It's 2000, a month before the Sydney Olympics and Lance Armstrong and Tyler Hamilton have come to a stop in the centre of Sospel. The US Postal pair are halfway through a five hour sortie through the foothills around Nice and Sospel, and its sleepy seclusion offers a brief respite from the heat of the midday sun as the two men fill up their bidons.
Teammates, friends, brothers in arms, cheats and liars: these are heady days for the master and his apprentice. A second Tour win has been secured and everything on the surface is picture-perfect. Armstrong’s fire, Hamilton’s coolness - the ying and yang rule the French Riviera and nothing can stop them.
And things are about to get better. Armstrong wins a further five Tours, Hamilton paves his own career as team leader and wins an Olympic medal in 2004. The US cycling-scene surfs a wave of success, clinging to a generation of riders in the European scene.
Then the wheels begin to fall off. Hamilton tests positive twice, fights a futile battle, upholds omerta and finally, when at rock bottom and with federal investigators breathing down his neck, confesses to doping in May 2011. Armstrong has his comeback, but his own fall from grace is just around the corner and in a restaurant in Aspen, Colorado last year fire and ice go toe-to-toe as adversaries rather than friends.
Hamilton’s story, which he tells in the critically acclaimed ‘The Secret Race’ is one of desperation, fear, greed but above all, brutal honesty and the first steps of salvation. It’s not an autobiography in the typical sense, few characters are developed, but as a doping confession it’s monumental piece of work, depicting not just why he chose to cheat but why he continued to lie and battle when so much evidence pointed to the truth.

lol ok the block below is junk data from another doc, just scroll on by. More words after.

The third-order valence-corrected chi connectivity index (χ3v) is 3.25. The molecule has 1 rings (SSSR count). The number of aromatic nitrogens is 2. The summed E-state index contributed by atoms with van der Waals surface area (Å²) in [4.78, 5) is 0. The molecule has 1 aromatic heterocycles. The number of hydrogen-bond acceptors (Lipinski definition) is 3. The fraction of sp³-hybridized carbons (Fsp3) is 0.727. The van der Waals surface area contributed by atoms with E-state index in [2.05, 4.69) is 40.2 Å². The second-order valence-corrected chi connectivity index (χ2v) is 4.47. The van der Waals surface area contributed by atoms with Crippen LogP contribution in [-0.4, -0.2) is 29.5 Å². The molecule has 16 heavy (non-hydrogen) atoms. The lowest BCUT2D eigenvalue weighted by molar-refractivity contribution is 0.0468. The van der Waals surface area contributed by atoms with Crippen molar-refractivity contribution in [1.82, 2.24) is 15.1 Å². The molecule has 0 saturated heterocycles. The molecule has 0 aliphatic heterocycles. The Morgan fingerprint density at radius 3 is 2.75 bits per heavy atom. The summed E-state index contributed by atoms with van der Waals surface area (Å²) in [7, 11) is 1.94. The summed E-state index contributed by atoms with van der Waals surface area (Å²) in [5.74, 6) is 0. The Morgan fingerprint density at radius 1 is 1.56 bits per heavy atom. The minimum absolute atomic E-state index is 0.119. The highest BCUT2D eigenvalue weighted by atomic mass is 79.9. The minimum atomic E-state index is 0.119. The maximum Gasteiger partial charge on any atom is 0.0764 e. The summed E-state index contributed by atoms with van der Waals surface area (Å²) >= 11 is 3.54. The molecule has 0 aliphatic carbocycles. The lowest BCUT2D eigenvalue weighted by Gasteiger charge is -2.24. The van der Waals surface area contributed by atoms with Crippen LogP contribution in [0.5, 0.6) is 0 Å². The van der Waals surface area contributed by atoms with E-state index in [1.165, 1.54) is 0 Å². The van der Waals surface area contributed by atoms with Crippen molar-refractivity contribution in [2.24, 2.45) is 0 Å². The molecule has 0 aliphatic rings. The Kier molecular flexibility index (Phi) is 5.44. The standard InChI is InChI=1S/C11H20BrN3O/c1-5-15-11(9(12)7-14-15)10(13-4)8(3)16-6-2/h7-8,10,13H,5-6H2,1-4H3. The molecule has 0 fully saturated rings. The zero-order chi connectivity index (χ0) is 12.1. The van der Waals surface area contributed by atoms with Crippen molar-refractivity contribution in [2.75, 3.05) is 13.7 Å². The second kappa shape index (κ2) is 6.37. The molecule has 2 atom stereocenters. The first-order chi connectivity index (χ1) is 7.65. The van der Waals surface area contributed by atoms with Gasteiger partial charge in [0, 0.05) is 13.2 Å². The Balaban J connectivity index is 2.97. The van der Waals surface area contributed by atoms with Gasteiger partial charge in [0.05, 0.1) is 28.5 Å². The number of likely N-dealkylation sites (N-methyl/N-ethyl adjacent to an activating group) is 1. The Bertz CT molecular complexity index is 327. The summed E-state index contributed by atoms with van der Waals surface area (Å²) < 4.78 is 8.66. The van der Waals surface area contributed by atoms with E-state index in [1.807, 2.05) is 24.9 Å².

“In 2004 after I tested positive I wanted to come back as soon as possible,” Hamilton says when asked about his past and why he lied.
“I was at the peak of my fitness in cycling and if was going to have a chance of winning the Tour I needed to get back. If I told all, like I did by writing this book, then there wasn’t a chance.”
“Back then it was super hard to take two steps back and look at the big picture. You’re so deeply involved in the sport. Do I wish I could have taken a step back and made the right decision then? Absolutely. My frame of mind was to get back as soon as possible and the last thing I could do was admit to everything. I couldn’t just answer questions for myself because it would open up a huge can of worms.”
The can became even bigger when the 'I believe Tyler’ fund was set up. Hamilton says that $25,000 was raised but never used. When he divorced his ex-wife the money was donated to a project to cure multiple sclerosis. Now he is willing to repay the funds, plus any prize money he earned while racing on doped teams.
“I will happily pay back race bonuses if someone can say what I owe and what percentage. I will happily. Send me the bill.”
“It’s embarrassing to say but it took a subpoena by the federal investigators to knock me over the head and get me to tell the truth. It was the best thing that ever happened. I really didn’t realise it. I knew going in that I was going to tell to the truth but I didn’t realise that telling the truth would be so good for me.”
The hypocrisy within the sport